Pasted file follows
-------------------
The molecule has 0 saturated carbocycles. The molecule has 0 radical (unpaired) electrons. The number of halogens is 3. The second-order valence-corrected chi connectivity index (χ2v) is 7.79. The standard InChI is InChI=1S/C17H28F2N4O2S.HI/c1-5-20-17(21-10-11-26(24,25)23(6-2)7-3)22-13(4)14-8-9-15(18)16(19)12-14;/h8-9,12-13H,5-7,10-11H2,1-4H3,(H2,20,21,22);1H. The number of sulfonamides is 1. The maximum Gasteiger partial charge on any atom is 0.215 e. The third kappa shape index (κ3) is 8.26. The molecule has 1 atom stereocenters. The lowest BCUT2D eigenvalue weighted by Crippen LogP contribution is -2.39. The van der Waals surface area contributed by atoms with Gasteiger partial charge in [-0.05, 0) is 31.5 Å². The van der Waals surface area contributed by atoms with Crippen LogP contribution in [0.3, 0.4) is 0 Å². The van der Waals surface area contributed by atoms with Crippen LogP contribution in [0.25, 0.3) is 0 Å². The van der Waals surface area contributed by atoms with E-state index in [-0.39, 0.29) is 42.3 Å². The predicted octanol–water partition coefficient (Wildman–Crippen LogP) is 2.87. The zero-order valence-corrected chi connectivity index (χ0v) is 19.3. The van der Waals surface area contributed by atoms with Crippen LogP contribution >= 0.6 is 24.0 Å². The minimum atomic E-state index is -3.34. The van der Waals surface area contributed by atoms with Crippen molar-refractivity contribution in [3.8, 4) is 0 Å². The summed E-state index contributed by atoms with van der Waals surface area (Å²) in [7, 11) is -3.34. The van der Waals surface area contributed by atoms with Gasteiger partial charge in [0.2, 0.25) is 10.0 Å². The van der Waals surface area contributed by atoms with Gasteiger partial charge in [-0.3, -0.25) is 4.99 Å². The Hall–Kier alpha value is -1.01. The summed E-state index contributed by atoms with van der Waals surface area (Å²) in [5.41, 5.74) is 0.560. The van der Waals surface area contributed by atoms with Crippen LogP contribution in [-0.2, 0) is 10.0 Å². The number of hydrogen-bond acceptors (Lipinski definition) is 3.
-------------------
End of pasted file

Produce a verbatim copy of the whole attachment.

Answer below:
The molecule has 0 saturated carbocycles. The molecule has 0 radical (unpaired) electrons. The number of halogens is 3. The second-order valence-corrected chi connectivity index (χ2v) is 7.79. The standard InChI is InChI=1S/C17H28F2N4O2S.HI/c1-5-20-17(21-10-11-26(24,25)23(6-2)7-3)22-13(4)14-8-9-15(18)16(19)12-14;/h8-9,12-13H,5-7,10-11H2,1-4H3,(H2,20,21,22);1H. The number of sulfonamides is 1. The maximum Gasteiger partial charge on any atom is 0.215 e. The third kappa shape index (κ3) is 8.26. The molecule has 1 atom stereocenters. The lowest BCUT2D eigenvalue weighted by Crippen LogP contribution is -2.39. The van der Waals surface area contributed by atoms with Gasteiger partial charge in [-0.05, 0) is 31.5 Å². The van der Waals surface area contributed by atoms with Crippen LogP contribution in [0.3, 0.4) is 0 Å². The van der Waals surface area contributed by atoms with Crippen LogP contribution in [0.25, 0.3) is 0 Å². The van der Waals surface area contributed by atoms with E-state index in [-0.39, 0.29) is 42.3 Å². The predicted octanol–water partition coefficient (Wildman–Crippen LogP) is 2.87. The zero-order valence-corrected chi connectivity index (χ0v) is 19.3. The van der Waals surface area contributed by atoms with Crippen LogP contribution >= 0.6 is 24.0 Å². The minimum atomic E-state index is -3.34. The van der Waals surface area contributed by atoms with Crippen molar-refractivity contribution in [3.8, 4) is 0 Å². The summed E-state index contributed by atoms with van der Waals surface area (Å²) in [7, 11) is -3.34. The van der Waals surface area contributed by atoms with Gasteiger partial charge in [0.2, 0.25) is 10.0 Å². The van der Waals surface area contributed by atoms with Gasteiger partial charge in [-0.3, -0.25) is 4.99 Å². The Hall–Kier alpha value is -1.01. The summed E-state index contributed by atoms with van der Waals surface area (Å²) in [5.41, 5.74) is 0.560. The van der Waals surface area contributed by atoms with Crippen LogP contribution in [-0.2, 0) is 10.0 Å². The number of hydrogen-bond acceptors (Lipinski definition) is 3.